Generally Fn-Left and Fn-Right on a Macbook will produce the same keycodes as the standalone “Home” and “End” keys would on a full-sized keyboard, so they shouldn’t need to be mapped separately.
On the other hand, inside a terminal the “Home” and “End” keys produce a sequence of bytes rather than a single code (just like every special key), so a “describe key” function wouldn’t be much help: if Kakoune doesn’t recognise the special sequence, it would just tell you that you’d pressed the key corresponding to the first byte of the sequence (probably Esc) and then subsequent bytes would dismiss the message. I know, that’s a dumb way to handle key-codes, but terminal input is kinda dumb.
Basically, there’s two parts of the configuration that need to agree: iTerm needs to know what bytes to send, and Kakoune needs to know what bytes to expect for each key.
I believe iTerm lets you configure what bytes to send for each special key, but I’m going to assume it has sensible defaults. If you want to see for yourself what bytes a key sends and can’t find it in the configuration, the easiest way is to open a new terminal and run the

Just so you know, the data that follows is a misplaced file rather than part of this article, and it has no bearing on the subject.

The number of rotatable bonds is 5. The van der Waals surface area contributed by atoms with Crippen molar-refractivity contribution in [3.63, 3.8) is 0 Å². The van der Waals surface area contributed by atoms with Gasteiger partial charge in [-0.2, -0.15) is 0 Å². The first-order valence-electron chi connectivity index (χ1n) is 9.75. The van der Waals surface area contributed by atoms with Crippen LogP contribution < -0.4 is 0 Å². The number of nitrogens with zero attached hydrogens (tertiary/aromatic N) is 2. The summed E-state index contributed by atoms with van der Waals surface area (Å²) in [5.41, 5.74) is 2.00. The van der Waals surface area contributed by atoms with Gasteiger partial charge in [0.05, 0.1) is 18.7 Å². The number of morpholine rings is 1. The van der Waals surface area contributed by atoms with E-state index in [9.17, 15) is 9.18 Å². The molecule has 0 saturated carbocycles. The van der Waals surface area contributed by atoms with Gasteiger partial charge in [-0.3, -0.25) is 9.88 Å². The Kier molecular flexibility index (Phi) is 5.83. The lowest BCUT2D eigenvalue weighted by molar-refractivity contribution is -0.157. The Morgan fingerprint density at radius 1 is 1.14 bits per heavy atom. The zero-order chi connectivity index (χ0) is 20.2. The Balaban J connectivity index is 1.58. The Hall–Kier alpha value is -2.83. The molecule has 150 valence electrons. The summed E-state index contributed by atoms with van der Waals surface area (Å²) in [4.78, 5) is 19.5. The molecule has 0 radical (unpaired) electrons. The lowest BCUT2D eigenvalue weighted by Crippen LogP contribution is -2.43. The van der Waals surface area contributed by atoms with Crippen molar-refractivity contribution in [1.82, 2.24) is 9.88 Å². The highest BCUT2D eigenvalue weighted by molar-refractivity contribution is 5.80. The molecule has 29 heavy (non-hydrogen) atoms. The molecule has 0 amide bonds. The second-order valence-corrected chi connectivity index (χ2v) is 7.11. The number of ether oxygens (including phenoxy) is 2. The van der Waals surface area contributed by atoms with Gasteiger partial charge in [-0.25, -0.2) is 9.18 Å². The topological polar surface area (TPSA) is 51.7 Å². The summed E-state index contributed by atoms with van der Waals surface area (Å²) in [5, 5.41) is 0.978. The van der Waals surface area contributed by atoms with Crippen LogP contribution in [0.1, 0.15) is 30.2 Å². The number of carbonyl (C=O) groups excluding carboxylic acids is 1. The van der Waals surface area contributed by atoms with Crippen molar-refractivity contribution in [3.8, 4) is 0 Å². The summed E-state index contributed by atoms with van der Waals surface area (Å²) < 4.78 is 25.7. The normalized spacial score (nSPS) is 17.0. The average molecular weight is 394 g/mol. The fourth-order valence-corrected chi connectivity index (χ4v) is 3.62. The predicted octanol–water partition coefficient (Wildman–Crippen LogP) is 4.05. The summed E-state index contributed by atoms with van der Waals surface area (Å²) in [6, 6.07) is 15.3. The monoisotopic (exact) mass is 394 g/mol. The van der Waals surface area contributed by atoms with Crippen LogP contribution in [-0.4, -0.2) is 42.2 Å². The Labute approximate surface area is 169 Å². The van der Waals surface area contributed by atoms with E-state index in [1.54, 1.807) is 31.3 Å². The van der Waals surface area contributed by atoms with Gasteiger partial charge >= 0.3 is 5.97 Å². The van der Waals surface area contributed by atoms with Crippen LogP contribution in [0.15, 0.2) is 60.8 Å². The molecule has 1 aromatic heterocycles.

cat command with no arguments, and just press the key you’re interested in. For example, on the Linux computer I’m using now, when I run
cat and press Home:
…so for me, Home is the same as pressing Esc[H. Note that Esc is written as
^[ for historical reasons.
Kakoune sets its expectations from the
$TERM environment variable, which names what terminal variant you’re using. Again, on my computer:
$ echo $TERM
That terminal name is looked up in a database that describes what bytes are sent for the various keys the terminal supports. You can look up that database yourself with the
tput command. Because it prints the raw output to the terminal, we’ll need to pipe it through
cat -v to turn control-characters into visible ones.
$ tput home | cat -v
Unsurprisingly, the “home” field for my terminal contains the bytes my terminal sends when I press “Home”. If you’re interested,
infocmp -1x should list all the fields for your terminal, and
man 5 terminfo should explain what all the cryptic names mean.
tput home | cat -v produces different output than typing Fn-Left into
cat directly, you probably need to change
$TERM to something appropriate for your terminal. I believe iTerm has a config option for what
$TERM is set to for each new terminal. In your case, you probably want the first one from this list that works: